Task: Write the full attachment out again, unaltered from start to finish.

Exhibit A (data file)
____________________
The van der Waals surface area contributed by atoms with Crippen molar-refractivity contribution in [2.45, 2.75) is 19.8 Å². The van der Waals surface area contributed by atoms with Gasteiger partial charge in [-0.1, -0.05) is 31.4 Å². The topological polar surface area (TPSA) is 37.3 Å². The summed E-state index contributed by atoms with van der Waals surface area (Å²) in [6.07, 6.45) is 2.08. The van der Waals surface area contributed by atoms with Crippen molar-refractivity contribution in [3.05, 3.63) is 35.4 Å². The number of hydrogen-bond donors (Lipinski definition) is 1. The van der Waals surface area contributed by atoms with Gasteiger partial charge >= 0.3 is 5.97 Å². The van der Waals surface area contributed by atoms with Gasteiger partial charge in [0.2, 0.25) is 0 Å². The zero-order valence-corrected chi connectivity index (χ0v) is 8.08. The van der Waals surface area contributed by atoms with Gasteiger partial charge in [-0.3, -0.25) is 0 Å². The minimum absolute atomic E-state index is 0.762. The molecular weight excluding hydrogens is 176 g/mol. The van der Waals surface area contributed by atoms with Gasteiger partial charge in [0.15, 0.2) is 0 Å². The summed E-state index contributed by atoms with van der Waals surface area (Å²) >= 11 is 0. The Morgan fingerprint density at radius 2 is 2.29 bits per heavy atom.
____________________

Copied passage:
The van der Waals surface area contributed by atoms with Crippen molar-refractivity contribution in [2.45, 2.75) is 19.8 Å². The van der Waals surface area contributed by atoms with Gasteiger partial charge in [-0.1, -0.05) is 31.4 Å². The topological polar surface area (TPSA) is 37.3 Å². The summed E-state index contributed by atoms with van der Waals surface area (Å²) in [6.07, 6.45) is 2.08. The van der Waals surface area contributed by atoms with Crippen molar-refractivity contribution in [3.05, 3.63) is 35.4 Å². The number of hydrogen-bond donors (Lipinski definition) is 1. The van der Waals surface area contributed by atoms with Gasteiger partial charge >= 0.3 is 5.97 Å². The van der Waals surface area contributed by atoms with Gasteiger partial charge in [0.2, 0.25) is 0 Å². The zero-order valence-corrected chi connectivity index (χ0v) is 8.08. The van der Waals surface area contributed by atoms with Gasteiger partial charge in [-0.3, -0.25) is 0 Å². The minimum absolute atomic E-state index is 0.762. The molecular weight excluding hydrogens is 176 g/mol. The van der Waals surface area contributed by atoms with Gasteiger partial charge in [0.15, 0.2) is 0 Å². The summed E-state index contributed by atoms with van der Waals surface area (Å²) >= 11 is 0. The Morgan fingerprint density at radius 2 is 2.29 bits per heavy atom.